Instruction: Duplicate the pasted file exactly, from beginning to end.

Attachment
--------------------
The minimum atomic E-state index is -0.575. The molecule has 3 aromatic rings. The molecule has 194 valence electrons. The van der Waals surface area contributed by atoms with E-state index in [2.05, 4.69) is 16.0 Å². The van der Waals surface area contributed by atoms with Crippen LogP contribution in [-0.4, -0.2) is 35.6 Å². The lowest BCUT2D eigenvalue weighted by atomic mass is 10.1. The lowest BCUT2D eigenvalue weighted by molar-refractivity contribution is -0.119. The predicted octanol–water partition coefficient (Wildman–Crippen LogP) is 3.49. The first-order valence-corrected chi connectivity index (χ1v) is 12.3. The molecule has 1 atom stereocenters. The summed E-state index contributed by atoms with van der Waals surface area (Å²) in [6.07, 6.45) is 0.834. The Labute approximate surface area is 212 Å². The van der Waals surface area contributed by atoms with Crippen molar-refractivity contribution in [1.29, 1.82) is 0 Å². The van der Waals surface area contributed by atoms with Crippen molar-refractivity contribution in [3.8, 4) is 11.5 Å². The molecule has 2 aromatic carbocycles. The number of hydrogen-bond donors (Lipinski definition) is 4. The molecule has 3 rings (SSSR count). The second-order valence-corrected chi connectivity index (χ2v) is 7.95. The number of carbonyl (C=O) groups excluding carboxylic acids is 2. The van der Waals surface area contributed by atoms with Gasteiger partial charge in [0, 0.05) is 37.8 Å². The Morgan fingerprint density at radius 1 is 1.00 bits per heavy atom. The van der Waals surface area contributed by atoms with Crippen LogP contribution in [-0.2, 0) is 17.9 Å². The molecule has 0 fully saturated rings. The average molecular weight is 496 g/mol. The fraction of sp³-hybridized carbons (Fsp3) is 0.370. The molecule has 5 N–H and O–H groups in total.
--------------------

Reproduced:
The minimum atomic E-state index is -0.575. The molecule has 3 aromatic rings. The molecule has 194 valence electrons. The van der Waals surface area contributed by atoms with E-state index in [2.05, 4.69) is 16.0 Å². The van der Waals surface area contributed by atoms with Crippen LogP contribution in [-0.4, -0.2) is 35.6 Å². The lowest BCUT2D eigenvalue weighted by atomic mass is 10.1. The lowest BCUT2D eigenvalue weighted by molar-refractivity contribution is -0.119. The predicted octanol–water partition coefficient (Wildman–Crippen LogP) is 3.49. The first-order valence-corrected chi connectivity index (χ1v) is 12.3. The molecule has 1 atom stereocenters. The summed E-state index contributed by atoms with van der Waals surface area (Å²) in [6.07, 6.45) is 0.834. The Labute approximate surface area is 212 Å². The van der Waals surface area contributed by atoms with Crippen molar-refractivity contribution in [1.29, 1.82) is 0 Å². The van der Waals surface area contributed by atoms with Crippen molar-refractivity contribution in [3.8, 4) is 11.5 Å². The molecule has 2 aromatic carbocycles. The number of hydrogen-bond donors (Lipinski definition) is 4. The molecule has 3 rings (SSSR count). The second-order valence-corrected chi connectivity index (χ2v) is 7.95. The number of carbonyl (C=O) groups excluding carboxylic acids is 2. The van der Waals surface area contributed by atoms with Gasteiger partial charge in [0, 0.05) is 37.8 Å². The Morgan fingerprint density at radius 1 is 1.00 bits per heavy atom. The van der Waals surface area contributed by atoms with Crippen LogP contribution in [-0.2, 0) is 17.9 Å². The molecule has 0 fully saturated rings. The average molecular weight is 496 g/mol. The fraction of sp³-hybridized carbons (Fsp3) is 0.370. The molecule has 5 N–H and O–H groups in total.